OOC Workshop RP Courtesy – Consent & Thought Emotes

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Summary of Workshop: Role-Play Principles in Second Life's Crack Den Community
Consent in Role-Play

  • Importance of Consent: Fundamental to all role-play, with a focus on respecting limits.
  • Violent and Extreme Themes: While the sim allows for violence and sexual assault themes, nobody should be pressured to role-play anything they are not comfortable with.
  • Asking for Consent: Consent is not required for 'standard' attack scenarios, but it's essential for extreme actions. Most characters have death limits or may want a say in life-altering situations.
  • Kidnapping: Practical examples, like kidnapping, were discussed, with emphasis on time coordination, mutual agreement, and respecting each other’s limits and availability. Kidnappings require consent/coordination.
  • Spontaneous Scenes: Highly encouraged, but with a mindfulness of others' comfort levels. If time/availability is limited, the attacked player should reach out and communicate. Time restrictions should be respected.
  • Communicating limits: It's the victim's responsibility to communicate their limits (a profile pick, while helpful, does not suffice). Nevertheless the attacker should pay attention and reach out when in doubt.
  • Respecting Decisions: Players' choices to opt-out or fade to black (FTB) in uncomfortable scenes must be respected.
  • Hiding behind limits: Limits should not be used to evade consequences. Players are expected to react as though a threat is 'real'. Provoking a violent response that cannot be role-played due to limits is considered bad practice.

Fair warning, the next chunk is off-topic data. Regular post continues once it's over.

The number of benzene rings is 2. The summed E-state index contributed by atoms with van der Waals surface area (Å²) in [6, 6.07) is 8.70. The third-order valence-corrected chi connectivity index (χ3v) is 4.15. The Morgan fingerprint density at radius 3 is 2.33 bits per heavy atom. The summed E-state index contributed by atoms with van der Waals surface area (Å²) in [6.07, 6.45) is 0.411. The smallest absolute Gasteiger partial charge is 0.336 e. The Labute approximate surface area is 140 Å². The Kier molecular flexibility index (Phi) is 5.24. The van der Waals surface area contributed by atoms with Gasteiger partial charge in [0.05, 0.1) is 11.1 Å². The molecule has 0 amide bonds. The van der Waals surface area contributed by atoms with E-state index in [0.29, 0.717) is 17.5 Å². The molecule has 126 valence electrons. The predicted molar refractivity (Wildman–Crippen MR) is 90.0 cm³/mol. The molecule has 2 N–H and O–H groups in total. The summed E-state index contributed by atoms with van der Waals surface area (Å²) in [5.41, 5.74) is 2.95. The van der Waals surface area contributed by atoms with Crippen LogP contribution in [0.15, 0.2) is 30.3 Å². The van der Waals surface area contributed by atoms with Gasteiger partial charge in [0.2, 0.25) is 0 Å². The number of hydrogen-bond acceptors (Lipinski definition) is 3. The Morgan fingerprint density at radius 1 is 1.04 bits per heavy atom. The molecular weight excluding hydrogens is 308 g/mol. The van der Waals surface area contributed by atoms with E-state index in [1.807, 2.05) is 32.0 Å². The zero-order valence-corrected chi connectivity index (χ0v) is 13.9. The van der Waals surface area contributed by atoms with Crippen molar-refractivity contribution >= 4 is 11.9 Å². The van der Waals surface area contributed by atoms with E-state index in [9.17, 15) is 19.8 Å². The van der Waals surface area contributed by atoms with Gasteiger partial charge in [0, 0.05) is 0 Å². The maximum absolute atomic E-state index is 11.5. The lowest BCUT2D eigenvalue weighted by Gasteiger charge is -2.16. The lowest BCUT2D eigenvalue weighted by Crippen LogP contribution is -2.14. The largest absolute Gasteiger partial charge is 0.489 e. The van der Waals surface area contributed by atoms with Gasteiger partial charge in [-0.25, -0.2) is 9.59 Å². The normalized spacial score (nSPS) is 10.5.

• Extreme Consequences: It is good practice to ask for consent before taking extreme damage that was not intended by the attacker.

Role-Play Etiquette and Engagement

  • Intervention in Scenes: Participants should use discretion when entering ongoing role-plays. When a scene takes place behind closed door or at a secluded place, intervention requires explicit consent. In a public setting intervention doesn't need explicit consent, but courtesy is expected. Ideally players should only join in when they can contribute to the story - and not to take over or to end the scene. Practical advice: It is helpful to emote the player's arrival and to wait for a response before posting in.

Thought Emotes in Role-Play

  • Principle: Thought emotes are allowed, but excessive thought insults are discouraged.
  • Engaging with Thought Emotes: Highly recommended to pair thoughts with observable actions or expressions to allow others to react appropriately.
  • IC vs. OOC: Ensuring that negative or insulting thoughts are clearly understood as part of the character’s behavior, not the player's personal feelings. This can happen through OOC communication in IM or through emotes.
  • Addressing RP Issues: Any concerns about another player’s role-play are to be handled through private communication and not through thought emotes or OOC remarks in open chat.

Note: This workshop emphasized the importance of mutual respect, open communication, and sensitivity to personal boundaries in role-playing scenarios, while balancing the need for suspense and surprises in a dark role-play setting.

January 15, 2024 at 7:13 pm
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bluebell noel


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January 15, 2024 at 7:25 pm
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